A blog for better streets and public spaces in Portland, Maine.

Saturday, January 17, 2009

Ocean Properties sneaks out of town



Walsh told the city that he was too occupied with projects in places like Bar Harbor to pursue the Maine State Pier project in Portland.
Tom Walsh (pictured) of Ocean Properties quietly stole out of town last week, leaving his lawyer to explain that, contrary to is insistence to the contrary last year, he actually doesn't have enough money to build a hotel and office building on the Maine State Pier.

What? Ocean Properties isn't following through on their promises? I know - it's crazy, right?

And so, the Maine State Pier project dies once again. Although, even though its lifeless corpse has been beaten so thoroughly that you could drink it with a straw, we shouldn't be too surprised if some politician tries to revive it one more time.

[2011 update: sure enough, mayoral "candidate" Ethan Strimling wants to resurrect the real estate bubble, and has made Maine State Pier whining a centerpiece of his campaign! AND he's also hired Bob Baldacci, the sleazy Ocean Properties developer with the fake tan, to fundraise for his campaign.]

Walsh's departure should be a serious embarrassment to half of the City Council, and especially those who tried to make political hay out of the Olympia Companies' failed bid to develop the pier a few months ago.

Councilors Dan Skolnik and Dory Waxman, in particular, have made connecting their political buddies at Ocean Properties into the city's Pier negotiations process their primary focus on the Council and in their campaigns - and now they have nothing to show for it.

Left: Councilor Dan Skolnik. Or is it ex-Councilor Jim Cloutier? Or Councilor Waxman? Maybe Councilor Mavodones, or Councilor Duson? They all look so much alike these days...

Two years of wasted time and debate on the Maine State Pier fiasco has done incredible damage to Portland's civic environment by introducing a level of corruption and political skulduggery unseen in decades: from out-of-town union goons flooding "public hearings" at City Hall, to Tony Armstrong's (a vindictive sleazebag from Cape Elizabeth) illegitimate hatchet job against Ed Suslovic.

But the damage to Portland's economic development and urban environment has also been substantial. The economics for putting a big hotel and office building on an unstable pier in the ocean were always questionable; any politician who honestly believed the developers' promises, especially in this economic climate, is probably too ignorant of financial issues to lead our city.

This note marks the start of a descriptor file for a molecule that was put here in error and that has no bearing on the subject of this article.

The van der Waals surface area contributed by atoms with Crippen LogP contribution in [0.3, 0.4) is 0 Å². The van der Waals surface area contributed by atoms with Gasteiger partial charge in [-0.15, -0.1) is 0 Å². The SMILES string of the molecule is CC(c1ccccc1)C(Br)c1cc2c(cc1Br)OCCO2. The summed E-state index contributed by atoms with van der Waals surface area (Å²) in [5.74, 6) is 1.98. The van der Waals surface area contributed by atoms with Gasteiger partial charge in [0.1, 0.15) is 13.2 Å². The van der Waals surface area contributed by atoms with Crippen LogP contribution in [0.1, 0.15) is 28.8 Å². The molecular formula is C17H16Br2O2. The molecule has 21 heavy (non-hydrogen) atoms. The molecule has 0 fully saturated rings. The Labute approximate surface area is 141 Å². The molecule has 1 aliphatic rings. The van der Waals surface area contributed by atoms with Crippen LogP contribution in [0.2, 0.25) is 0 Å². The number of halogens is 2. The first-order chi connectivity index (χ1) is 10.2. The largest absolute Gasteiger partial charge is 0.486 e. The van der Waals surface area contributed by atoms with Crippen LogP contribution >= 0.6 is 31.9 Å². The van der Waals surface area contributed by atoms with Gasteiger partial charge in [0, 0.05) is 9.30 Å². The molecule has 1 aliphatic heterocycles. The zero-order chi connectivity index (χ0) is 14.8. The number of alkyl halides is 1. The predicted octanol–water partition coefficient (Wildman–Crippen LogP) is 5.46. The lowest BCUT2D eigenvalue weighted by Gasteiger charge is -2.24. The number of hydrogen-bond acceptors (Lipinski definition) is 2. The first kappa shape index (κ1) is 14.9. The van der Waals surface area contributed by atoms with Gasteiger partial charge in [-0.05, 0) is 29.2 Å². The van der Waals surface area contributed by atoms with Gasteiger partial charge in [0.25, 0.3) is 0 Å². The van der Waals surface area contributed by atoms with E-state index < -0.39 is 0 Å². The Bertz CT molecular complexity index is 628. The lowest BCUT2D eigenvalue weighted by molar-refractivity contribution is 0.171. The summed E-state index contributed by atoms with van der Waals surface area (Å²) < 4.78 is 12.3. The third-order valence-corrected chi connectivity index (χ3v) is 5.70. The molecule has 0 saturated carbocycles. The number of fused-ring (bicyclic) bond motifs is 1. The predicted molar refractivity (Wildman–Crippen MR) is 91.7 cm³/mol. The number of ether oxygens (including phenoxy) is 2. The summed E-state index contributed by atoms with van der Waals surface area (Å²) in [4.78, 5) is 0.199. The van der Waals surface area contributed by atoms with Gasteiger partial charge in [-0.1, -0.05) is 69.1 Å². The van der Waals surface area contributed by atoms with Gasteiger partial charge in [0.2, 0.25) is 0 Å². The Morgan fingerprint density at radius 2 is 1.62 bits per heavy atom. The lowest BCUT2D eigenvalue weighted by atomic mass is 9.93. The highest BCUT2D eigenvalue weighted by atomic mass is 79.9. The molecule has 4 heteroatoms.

Meanwhile, the whole two-year fiasco distracted our city, its developers, and our planning resources from neighborhoods where this kind of development is more economical and realistic: places like the Eastern Waterfront (which is still mostly empty) and Bayside.

When Jim Cloutier, Dory Waxman, Jill Duson, and others offered preferential treatment to Ocean Properties to develop a huge hotel and office complex on city property, that sent a clear message to other private-sector developers that it would be difficult for them to compete, and that they should hold off on building their own projects on private land.

But now that the MSP chimera is (hopefully) gone, maybe Portland can finally focus on real development projects - projects that can provide unvarnished benefits to our workers and our economy, instead of producing nothing but political bile.

More on the Maine State Pier business here.


And read more about Ocean Properties' credibility issues in this article from the Palm Beach Post.


Finally, one more link to improve Tony Armstrong's Google results: as this Bollard article makes clear, real estate broker Tony Armstrong is a lying, vindictive sleazebag from Cape Elizabeth, Maine.

1 comment:

Festoonic said...

Well said. I'm surprised, though, that there's so little recognition of the importance of a true working waterfront in Portland. Before the auto age, the harbor was all about moving goods, not entertaining people (except sailors), and I see no reason to think the post-auto future is going to be any different. The harbor is one of Portland's greatest assets, and it'd be a shame (and a source of lasting regret) to squander any more of it on amenities for the rich.